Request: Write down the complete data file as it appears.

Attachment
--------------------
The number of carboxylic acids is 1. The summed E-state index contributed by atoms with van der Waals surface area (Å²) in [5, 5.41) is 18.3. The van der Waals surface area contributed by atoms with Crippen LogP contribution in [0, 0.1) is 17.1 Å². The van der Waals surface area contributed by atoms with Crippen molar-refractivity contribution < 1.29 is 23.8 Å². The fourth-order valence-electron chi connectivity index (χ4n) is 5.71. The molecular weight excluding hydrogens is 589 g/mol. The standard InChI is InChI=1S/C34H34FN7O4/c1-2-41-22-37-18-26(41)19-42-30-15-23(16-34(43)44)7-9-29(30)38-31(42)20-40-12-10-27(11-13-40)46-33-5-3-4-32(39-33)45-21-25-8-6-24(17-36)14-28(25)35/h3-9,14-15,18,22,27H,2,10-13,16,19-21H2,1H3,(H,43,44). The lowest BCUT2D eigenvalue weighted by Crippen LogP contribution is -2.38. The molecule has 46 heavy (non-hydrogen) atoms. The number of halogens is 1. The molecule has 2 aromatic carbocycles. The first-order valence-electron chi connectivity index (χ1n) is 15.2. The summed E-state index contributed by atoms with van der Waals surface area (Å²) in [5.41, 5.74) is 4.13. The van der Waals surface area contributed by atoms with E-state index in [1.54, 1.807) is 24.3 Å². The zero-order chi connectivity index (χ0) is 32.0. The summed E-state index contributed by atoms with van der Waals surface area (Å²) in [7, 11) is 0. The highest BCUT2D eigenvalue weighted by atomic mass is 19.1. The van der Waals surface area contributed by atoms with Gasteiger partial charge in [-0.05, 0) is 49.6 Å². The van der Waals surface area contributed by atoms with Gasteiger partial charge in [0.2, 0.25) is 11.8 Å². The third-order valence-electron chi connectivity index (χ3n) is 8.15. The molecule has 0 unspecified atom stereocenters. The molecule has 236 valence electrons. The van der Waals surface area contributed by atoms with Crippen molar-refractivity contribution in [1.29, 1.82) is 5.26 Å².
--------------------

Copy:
The number of carboxylic acids is 1. The summed E-state index contributed by atoms with van der Waals surface area (Å²) in [5, 5.41) is 18.3. The van der Waals surface area contributed by atoms with Crippen LogP contribution in [0, 0.1) is 17.1 Å². The van der Waals surface area contributed by atoms with Crippen molar-refractivity contribution < 1.29 is 23.8 Å². The fourth-order valence-electron chi connectivity index (χ4n) is 5.71. The molecular weight excluding hydrogens is 589 g/mol. The standard InChI is InChI=1S/C34H34FN7O4/c1-2-41-22-37-18-26(41)19-42-30-15-23(16-34(43)44)7-9-29(30)38-31(42)20-40-12-10-27(11-13-40)46-33-5-3-4-32(39-33)45-21-25-8-6-24(17-36)14-28(25)35/h3-9,14-15,18,22,27H,2,10-13,16,19-21H2,1H3,(H,43,44). The lowest BCUT2D eigenvalue weighted by Crippen LogP contribution is -2.38. The molecule has 46 heavy (non-hydrogen) atoms. The number of halogens is 1. The molecule has 2 aromatic carbocycles. The first-order valence-electron chi connectivity index (χ1n) is 15.2. The summed E-state index contributed by atoms with van der Waals surface area (Å²) in [5.41, 5.74) is 4.13. The van der Waals surface area contributed by atoms with E-state index in [1.54, 1.807) is 24.3 Å². The zero-order chi connectivity index (χ0) is 32.0. The summed E-state index contributed by atoms with van der Waals surface area (Å²) in [7, 11) is 0. The highest BCUT2D eigenvalue weighted by atomic mass is 19.1. The van der Waals surface area contributed by atoms with Gasteiger partial charge in [-0.05, 0) is 49.6 Å². The van der Waals surface area contributed by atoms with Gasteiger partial charge in [0.2, 0.25) is 11.8 Å². The third-order valence-electron chi connectivity index (χ3n) is 8.15. The molecule has 0 unspecified atom stereocenters. The molecule has 236 valence electrons. The van der Waals surface area contributed by atoms with Crippen molar-refractivity contribution in [1.29, 1.82) is 5.26 Å².